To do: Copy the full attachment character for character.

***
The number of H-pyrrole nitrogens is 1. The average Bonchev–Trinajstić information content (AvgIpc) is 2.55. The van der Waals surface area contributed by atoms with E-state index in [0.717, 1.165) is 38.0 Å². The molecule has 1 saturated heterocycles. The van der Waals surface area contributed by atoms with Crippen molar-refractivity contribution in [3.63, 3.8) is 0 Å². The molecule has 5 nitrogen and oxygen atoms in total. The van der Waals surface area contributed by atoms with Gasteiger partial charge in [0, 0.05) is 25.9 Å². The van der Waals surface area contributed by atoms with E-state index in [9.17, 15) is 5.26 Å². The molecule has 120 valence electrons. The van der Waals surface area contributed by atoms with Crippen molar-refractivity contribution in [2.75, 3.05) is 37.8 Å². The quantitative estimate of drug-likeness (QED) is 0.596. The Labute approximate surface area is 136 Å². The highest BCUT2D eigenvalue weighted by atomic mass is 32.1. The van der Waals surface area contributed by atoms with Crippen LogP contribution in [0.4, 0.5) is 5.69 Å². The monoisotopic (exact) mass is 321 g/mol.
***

The number of H-pyrrole nitrogens is 1. The average Bonchev–Trinajstić information content (AvgIpc) is 2.55. The van der Waals surface area contributed by atoms with E-state index in [0.717, 1.165) is 38.0 Å². The molecule has 1 saturated heterocycles. The van der Waals surface area contributed by atoms with Crippen molar-refractivity contribution in [3.63, 3.8) is 0 Å². The molecule has 5 nitrogen and oxygen atoms in total. The van der Waals surface area contributed by atoms with Gasteiger partial charge in [0, 0.05) is 25.9 Å². The van der Waals surface area contributed by atoms with E-state index in [9.17, 15) is 5.26 Å². The molecule has 120 valence electrons. The van der Waals surface area contributed by atoms with Crippen molar-refractivity contribution in [2.75, 3.05) is 37.8 Å². The quantitative estimate of drug-likeness (QED) is 0.596. The Labute approximate surface area is 136 Å². The highest BCUT2D eigenvalue weighted by atomic mass is 32.1. The van der Waals surface area contributed by atoms with Crippen LogP contribution in [0.4, 0.5) is 5.69 Å². The monoisotopic (exact) mass is 321 g/mol.